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Showing: 11-18 results of 18

LATIN FOR BEGINNERS TO THE STUDENT—BY WAY OF INTRODUCTION What is Latin? If you will look at the map of Italy on the opposite page, you will find near the middle of the peninsula and facing the west coast a district called Latium,1 and Rome its capital. The Latin language, meaning the language of Latium, was spoken by the ancient Romans and other inhabitants of Latium, and Latin was the name applied to it after the armies of Rome had... more...

LECTURE I DIVISIONS OF GRAMMAR.—ORTHOGRAPHY. TO THE YOUNG LEARNER. You are about to enter upon one of the most useful, and, when rightly pursued, one of the most interesting studies in the whole circle of science. If, however, you, like many a misguided youth, are under the impression that the study of grammar is dry and irksome, and a matter of little consequence, I trust I shall succeed in removing from your mind, all such false... more...

INTRODUCTION. The utility of a Grammar of the Scottish Gaelic will be variously appreciated. Some will be disposed to deride the vain endeavour to restore vigour to a decaying superannuated language. Those who reckon the extirpation of the Gaelic a necessary step toward that general extension of the English which they deem essential to the political interest of the Highlands, will condemn every project which seems likely to retard its... more...

FOR IMPLORATION OF GRACE.Grace of God that I love so mocheG race de Dieu que jayme tantI your requier ryght humblyI e uous requier treshumblementthe gift of love without any furtherL e don damour sans plus auantof it to make any refuceE n faire aulcun refusementIf ye do fynde in any wiseS e uous trouués aulcunementof me service, but in trouthD e moy seruice quen loyaultéI gyve you leve utterlyU ous habandonne entierementto wyll at... more...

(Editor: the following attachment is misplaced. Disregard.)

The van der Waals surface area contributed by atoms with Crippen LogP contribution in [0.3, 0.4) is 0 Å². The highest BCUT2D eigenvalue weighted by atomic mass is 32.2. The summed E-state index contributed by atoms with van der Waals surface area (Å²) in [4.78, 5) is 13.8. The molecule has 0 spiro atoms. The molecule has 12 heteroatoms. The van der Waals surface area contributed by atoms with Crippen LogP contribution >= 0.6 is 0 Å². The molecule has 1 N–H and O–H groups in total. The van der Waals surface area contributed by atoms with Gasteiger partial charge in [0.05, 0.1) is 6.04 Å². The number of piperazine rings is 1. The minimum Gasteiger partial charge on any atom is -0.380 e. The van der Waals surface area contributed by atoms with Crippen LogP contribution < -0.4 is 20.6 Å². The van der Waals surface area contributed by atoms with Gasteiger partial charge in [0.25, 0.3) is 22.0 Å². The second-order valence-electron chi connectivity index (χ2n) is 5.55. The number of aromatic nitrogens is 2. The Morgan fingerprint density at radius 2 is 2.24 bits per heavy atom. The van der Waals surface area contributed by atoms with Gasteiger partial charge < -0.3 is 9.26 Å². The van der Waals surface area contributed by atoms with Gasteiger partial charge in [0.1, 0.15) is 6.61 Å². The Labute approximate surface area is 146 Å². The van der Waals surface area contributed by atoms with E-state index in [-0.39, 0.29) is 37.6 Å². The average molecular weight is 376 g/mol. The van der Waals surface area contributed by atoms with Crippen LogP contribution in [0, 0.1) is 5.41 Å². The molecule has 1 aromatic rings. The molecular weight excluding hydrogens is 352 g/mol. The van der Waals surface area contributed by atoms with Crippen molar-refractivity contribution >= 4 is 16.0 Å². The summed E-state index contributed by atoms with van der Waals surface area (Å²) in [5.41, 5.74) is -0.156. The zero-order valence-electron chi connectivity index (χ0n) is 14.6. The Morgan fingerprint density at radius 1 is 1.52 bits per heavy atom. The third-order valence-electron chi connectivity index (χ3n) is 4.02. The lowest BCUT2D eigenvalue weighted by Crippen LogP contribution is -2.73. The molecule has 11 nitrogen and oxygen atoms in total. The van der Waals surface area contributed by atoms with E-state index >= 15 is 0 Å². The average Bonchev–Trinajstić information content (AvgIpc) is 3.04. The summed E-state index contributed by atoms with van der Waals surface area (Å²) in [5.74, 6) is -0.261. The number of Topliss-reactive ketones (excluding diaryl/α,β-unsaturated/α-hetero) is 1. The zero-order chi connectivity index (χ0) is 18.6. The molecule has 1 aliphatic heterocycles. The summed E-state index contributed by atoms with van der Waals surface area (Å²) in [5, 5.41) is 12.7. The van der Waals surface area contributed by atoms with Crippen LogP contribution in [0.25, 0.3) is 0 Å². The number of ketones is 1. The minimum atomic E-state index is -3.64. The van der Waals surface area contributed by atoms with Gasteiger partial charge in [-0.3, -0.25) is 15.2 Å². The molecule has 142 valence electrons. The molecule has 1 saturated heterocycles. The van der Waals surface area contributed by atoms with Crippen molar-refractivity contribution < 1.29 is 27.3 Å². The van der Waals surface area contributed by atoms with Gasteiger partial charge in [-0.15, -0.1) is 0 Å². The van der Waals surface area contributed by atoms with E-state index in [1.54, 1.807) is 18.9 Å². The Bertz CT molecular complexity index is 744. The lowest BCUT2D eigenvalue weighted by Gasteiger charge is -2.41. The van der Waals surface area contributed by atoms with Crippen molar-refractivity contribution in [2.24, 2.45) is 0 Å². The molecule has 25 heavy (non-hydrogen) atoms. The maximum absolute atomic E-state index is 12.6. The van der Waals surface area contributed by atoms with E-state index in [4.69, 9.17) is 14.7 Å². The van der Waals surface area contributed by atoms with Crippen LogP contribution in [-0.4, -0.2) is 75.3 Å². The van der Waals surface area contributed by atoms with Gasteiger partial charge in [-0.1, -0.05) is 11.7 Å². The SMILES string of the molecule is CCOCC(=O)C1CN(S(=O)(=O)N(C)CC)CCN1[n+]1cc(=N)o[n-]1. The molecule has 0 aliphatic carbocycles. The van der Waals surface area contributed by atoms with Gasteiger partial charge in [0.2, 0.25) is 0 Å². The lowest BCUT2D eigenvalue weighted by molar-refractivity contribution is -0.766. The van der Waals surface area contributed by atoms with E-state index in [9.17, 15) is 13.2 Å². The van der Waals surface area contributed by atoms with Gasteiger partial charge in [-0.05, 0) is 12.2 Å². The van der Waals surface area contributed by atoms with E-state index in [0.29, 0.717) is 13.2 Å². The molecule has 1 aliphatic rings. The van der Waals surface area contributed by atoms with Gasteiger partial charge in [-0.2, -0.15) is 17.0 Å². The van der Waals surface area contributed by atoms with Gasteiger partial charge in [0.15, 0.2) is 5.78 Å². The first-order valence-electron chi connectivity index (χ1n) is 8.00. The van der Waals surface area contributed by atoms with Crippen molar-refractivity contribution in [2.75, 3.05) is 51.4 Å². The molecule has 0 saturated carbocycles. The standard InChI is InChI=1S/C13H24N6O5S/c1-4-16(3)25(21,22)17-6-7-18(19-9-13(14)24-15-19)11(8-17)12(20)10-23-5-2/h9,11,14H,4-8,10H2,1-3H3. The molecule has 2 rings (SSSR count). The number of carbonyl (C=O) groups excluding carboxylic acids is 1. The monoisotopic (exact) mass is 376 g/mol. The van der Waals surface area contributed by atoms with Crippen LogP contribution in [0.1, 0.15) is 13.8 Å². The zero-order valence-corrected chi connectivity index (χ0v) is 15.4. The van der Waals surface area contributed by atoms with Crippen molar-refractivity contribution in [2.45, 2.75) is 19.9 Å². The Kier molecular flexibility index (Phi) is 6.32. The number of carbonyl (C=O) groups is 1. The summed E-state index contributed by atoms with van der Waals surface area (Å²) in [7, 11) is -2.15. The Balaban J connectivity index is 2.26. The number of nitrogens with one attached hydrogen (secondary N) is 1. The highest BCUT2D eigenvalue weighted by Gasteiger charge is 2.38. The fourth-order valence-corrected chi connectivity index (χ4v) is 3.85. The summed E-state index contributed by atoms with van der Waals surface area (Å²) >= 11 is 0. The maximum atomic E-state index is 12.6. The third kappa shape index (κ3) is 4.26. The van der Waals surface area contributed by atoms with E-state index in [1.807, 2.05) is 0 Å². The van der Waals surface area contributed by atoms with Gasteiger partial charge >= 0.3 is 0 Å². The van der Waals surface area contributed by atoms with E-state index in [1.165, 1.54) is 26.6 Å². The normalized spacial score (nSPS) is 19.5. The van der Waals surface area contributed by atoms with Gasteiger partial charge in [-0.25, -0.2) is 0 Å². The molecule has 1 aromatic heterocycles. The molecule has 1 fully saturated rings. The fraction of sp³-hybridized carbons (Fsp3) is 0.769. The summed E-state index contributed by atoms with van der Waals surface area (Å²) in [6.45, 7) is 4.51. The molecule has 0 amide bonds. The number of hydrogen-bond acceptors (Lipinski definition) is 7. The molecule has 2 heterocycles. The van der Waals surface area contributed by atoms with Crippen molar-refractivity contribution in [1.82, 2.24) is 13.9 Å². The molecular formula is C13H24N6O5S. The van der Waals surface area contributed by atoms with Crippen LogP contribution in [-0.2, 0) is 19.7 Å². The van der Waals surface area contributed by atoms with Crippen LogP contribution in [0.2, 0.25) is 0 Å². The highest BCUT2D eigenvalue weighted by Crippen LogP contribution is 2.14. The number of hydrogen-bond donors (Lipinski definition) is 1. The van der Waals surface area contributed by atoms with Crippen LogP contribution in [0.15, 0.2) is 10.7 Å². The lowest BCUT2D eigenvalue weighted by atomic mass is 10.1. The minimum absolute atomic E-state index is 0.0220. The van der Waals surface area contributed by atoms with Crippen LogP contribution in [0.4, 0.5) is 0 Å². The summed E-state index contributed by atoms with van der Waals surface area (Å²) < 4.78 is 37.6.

INTRODUCTION. So many slighting remarks have been made of late on the use of teaching grammar as compared with teaching science, that it is plain the fact has been lost sight of that grammar is itself a science. The object we have, or should have, in teaching science, is not to fill a child's mind with a vast number of facts that may or may not prove useful to him hereafter, but to draw out and exercise his powers of observation, and to show him... more...


Usage and Custom are the Rules and Measures of every Language, and the Rules of Grammar have nothing more to do, than to teach it. The Grammar is to be fashioned from the particular Language, it treats of, and not the Language from the Grammar. For want of following this regular Plan, our Modern GRAMMARIANS have introduced the Grammar Rules of other Languages into their own; as if all Language was founded on Grammar, and the Rules in one Language... more...

The language which I have endeavoured to illustrate in the following pages is the Malay of the British Settlements in the Straits of Malacca, some knowledge of which I have had the opportunity of acquiring during sixteen years’ service in Penang, Province Wellesley, Malacca, Singapore, and Perak. Dialectical peculiarities are so abundant in Malay that it is impossible to teach the colloquial language of the people without imparting to the... more...

INTRODUCTION The Use of Punctuation.—Punctuation is a device for marking out the arrangement of a writer's ideas. Reading is thereby made easier than it otherwise would be. A writer's ideas are expressed by a number of words arranged in groups, the words in one group being more closely connected with one another than they are with those in the next group. An example will show this grouping in its simplest form: He never convinces the... more...